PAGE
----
He was Irish as Paddy’s pig. Most folks called him Mac. I called him Grampa Mac. When he turned sixty seven I turned seven. My birthday was two days before his. He couldn’t wait to call me each year to see what it felt like hitting that number ahead of him. He lived a month past my 12th birthday. Every St. Patrick’s Day, as the Master of Ceremonies at the parish party, he’d dress up in a Kelly Green Suit, green bowler hat and do a little Irish jig with his ‘real’ shillelagh in hand. He crooned Irish tunes, called the Cake Walk, directed the Musical Chairs and introduced the special guests. He was the best storyteller I’ve ever heard. He had four grandkids. Each one of us had our own special songs, poems and stories committed to memory. Cousin Kathy memorized the entire 18 verses of the Animal Fair. I could recite the 1000 word poem of Paddy’s Dream. The most wonderful times with Grampa Mac took place every summer. I visited by myself for two weeks. Every night was story time. I crawled up in his lap in the rocking chair next to the tall radio. We’d listen to the newscasters like Gabriel Heater and Walter Winchell. Grampa Mac explained the news of the day and the aftermath of World War II. After the news he slowly reached for his cigar box and searched out the evening stogie. Diabetes had taken his eyesight and his eye lids never opened. His fingers deftly found the old orange filter and he slipped the filter on the end of the cigar and slowly turned the cigar as he held the lighter at the tip. I knew he was taking his time deciding what adventure he would tell me that night. As the smoke circled his head I could see the words forming in his mind and the excitement felt like Christmas. The night’s story might be a long journey about a safari in deepest darkest Africa. Another story would be about a Hospital full of crazy doctors and nurses experiencing hilarious antics with their patients. The safari story might be a re-cap of a Saturday Evening Post story. The hospital comedy might be a bunch of his old vaudeville routines all repackaged for an eight year old child’s imagination. After the stories and a big dish of ice cream, Grandma tucked me in and I listened to the sounds of trucks down-shifting the huge grade outside. Grandpa’s stories replayed in my mind as sleep came. During the day, we took long walks, talked baseball…he carried the sadness of the Black Sox of 1919 with him but still rooted for the White Sox. We spent hours talking to Dewey the parrot. Named for the famous Admiral Dewey, the parrot was born during the battle of Manila Bay in 1896. The parrot Dewey recited the names of a dozen family members and sung Irish tunes and sea chanteys. His also recited the famous line of Admiral Dewey, “You may fire when you are ready, Gridley”. Dewey the parrot died one month after my Grandfather in 1954. Grampa Mac was 72 and Dewey was 57. The summer visits with my Grandparents always ended with a family get-together. Mom & dad picked me up and brought my little brother. My two cousins and their parents also spent the day laughing, eating and visiting. Grampa Mac spent hours with the four grandchildren down in his basement. He helped us write, get in costume and rehearse a huge play, a puppet show or a musical to present to the adults in the evening. We charged a dime admission and sometimes invited a few neighbors too. We cousins always left that evening feeling we had created a dramatic accomplishment. Now sixty years later, my time with my grandkids is just as precious to me, but can never be the same. The routines and the sharing are with video games, Facebook, cell phone pictures and multi-tasking stuff. I’m a digital Grampa Mac and my Grampa Mac was analog. I don’t know which is better but I’d never change one analog minute with him.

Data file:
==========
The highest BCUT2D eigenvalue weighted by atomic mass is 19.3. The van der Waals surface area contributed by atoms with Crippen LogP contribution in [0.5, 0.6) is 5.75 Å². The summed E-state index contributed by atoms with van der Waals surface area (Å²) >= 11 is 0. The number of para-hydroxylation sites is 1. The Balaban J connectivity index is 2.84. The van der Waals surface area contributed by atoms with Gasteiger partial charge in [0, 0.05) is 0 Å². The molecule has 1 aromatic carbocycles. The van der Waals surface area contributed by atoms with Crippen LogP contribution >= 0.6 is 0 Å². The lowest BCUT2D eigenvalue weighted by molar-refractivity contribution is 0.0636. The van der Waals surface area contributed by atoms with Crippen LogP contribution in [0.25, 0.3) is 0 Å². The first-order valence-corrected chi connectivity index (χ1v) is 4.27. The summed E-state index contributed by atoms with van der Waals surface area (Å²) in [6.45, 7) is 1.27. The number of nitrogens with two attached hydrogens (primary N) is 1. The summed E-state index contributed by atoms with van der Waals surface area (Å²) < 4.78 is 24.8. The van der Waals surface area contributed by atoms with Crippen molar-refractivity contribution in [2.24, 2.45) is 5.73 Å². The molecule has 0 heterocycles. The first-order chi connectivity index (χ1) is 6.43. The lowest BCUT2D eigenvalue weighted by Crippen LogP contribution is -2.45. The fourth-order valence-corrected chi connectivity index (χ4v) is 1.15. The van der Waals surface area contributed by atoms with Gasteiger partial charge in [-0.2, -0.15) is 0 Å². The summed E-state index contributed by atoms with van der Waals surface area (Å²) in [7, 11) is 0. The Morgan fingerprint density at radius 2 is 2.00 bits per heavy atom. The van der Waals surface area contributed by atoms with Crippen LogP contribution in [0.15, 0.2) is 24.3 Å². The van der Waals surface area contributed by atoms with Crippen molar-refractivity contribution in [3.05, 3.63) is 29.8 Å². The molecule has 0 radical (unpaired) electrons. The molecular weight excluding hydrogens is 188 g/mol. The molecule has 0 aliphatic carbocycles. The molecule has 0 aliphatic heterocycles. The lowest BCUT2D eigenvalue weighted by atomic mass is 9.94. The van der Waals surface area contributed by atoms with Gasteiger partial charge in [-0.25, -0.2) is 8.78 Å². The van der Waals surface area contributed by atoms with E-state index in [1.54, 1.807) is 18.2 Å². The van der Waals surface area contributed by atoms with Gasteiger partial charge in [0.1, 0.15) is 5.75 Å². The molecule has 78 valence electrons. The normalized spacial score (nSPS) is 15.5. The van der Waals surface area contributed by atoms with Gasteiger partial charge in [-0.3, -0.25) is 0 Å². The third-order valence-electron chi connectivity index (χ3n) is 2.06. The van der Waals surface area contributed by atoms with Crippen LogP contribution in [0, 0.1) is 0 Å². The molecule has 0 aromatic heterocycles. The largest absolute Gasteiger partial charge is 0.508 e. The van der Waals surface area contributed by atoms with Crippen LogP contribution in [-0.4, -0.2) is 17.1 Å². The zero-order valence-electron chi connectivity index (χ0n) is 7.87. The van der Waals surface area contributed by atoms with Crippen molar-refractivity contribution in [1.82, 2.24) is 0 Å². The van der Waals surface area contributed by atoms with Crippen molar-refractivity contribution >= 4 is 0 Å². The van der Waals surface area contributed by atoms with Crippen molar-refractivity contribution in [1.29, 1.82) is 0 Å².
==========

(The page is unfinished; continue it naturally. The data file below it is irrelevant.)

About bakoheat

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